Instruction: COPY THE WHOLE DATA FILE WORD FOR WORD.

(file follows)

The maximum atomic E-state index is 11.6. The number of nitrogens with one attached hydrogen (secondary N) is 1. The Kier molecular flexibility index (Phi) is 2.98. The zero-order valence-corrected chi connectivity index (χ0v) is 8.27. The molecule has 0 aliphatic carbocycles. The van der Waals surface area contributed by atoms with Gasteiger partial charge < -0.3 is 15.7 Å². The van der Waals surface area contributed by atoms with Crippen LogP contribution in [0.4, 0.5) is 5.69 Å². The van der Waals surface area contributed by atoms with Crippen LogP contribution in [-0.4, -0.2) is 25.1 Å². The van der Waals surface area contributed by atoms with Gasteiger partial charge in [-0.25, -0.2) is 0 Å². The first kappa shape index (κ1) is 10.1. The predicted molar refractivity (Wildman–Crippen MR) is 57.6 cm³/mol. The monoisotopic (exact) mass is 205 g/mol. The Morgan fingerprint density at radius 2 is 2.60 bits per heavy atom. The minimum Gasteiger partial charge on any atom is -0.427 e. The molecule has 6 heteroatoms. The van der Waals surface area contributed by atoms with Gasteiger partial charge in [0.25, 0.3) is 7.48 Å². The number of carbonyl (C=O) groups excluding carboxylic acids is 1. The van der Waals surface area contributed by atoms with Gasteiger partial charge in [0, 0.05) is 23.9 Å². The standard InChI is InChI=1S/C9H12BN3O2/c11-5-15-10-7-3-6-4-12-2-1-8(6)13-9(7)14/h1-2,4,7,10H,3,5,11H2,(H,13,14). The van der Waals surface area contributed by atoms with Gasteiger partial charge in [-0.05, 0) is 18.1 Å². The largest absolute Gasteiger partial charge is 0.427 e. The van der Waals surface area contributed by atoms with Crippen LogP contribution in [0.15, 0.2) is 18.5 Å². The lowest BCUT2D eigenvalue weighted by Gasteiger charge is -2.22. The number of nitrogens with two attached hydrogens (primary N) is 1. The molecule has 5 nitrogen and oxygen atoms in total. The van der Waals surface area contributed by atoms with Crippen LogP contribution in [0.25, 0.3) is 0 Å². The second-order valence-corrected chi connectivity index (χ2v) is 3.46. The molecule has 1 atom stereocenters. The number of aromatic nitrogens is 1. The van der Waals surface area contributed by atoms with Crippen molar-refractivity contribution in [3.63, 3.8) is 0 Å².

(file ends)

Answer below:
The maximum atomic E-state index is 11.6. The number of nitrogens with one attached hydrogen (secondary N) is 1. The Kier molecular flexibility index (Phi) is 2.98. The zero-order valence-corrected chi connectivity index (χ0v) is 8.27. The molecule has 0 aliphatic carbocycles. The van der Waals surface area contributed by atoms with Gasteiger partial charge < -0.3 is 15.7 Å². The van der Waals surface area contributed by atoms with Crippen LogP contribution in [0.4, 0.5) is 5.69 Å². The van der Waals surface area contributed by atoms with Crippen LogP contribution in [-0.4, -0.2) is 25.1 Å². The van der Waals surface area contributed by atoms with Gasteiger partial charge in [-0.25, -0.2) is 0 Å². The first kappa shape index (κ1) is 10.1. The predicted molar refractivity (Wildman–Crippen MR) is 57.6 cm³/mol. The monoisotopic (exact) mass is 205 g/mol. The Morgan fingerprint density at radius 2 is 2.60 bits per heavy atom. The minimum Gasteiger partial charge on any atom is -0.427 e. The molecule has 6 heteroatoms. The van der Waals surface area contributed by atoms with Gasteiger partial charge in [0.25, 0.3) is 7.48 Å². The number of carbonyl (C=O) groups excluding carboxylic acids is 1. The van der Waals surface area contributed by atoms with Gasteiger partial charge in [0, 0.05) is 23.9 Å². The standard InChI is InChI=1S/C9H12BN3O2/c11-5-15-10-7-3-6-4-12-2-1-8(6)13-9(7)14/h1-2,4,7,10H,3,5,11H2,(H,13,14). The van der Waals surface area contributed by atoms with Gasteiger partial charge in [-0.05, 0) is 18.1 Å². The largest absolute Gasteiger partial charge is 0.427 e. The van der Waals surface area contributed by atoms with Crippen LogP contribution in [0.15, 0.2) is 18.5 Å². The lowest BCUT2D eigenvalue weighted by Gasteiger charge is -2.22. The number of nitrogens with two attached hydrogens (primary N) is 1. The molecule has 5 nitrogen and oxygen atoms in total. The van der Waals surface area contributed by atoms with Crippen LogP contribution in [0.25, 0.3) is 0 Å². The second-order valence-corrected chi connectivity index (χ2v) is 3.46. The molecule has 1 atom stereocenters. The number of aromatic nitrogens is 1. The van der Waals surface area contributed by atoms with Crippen molar-refractivity contribution in [3.63, 3.8) is 0 Å².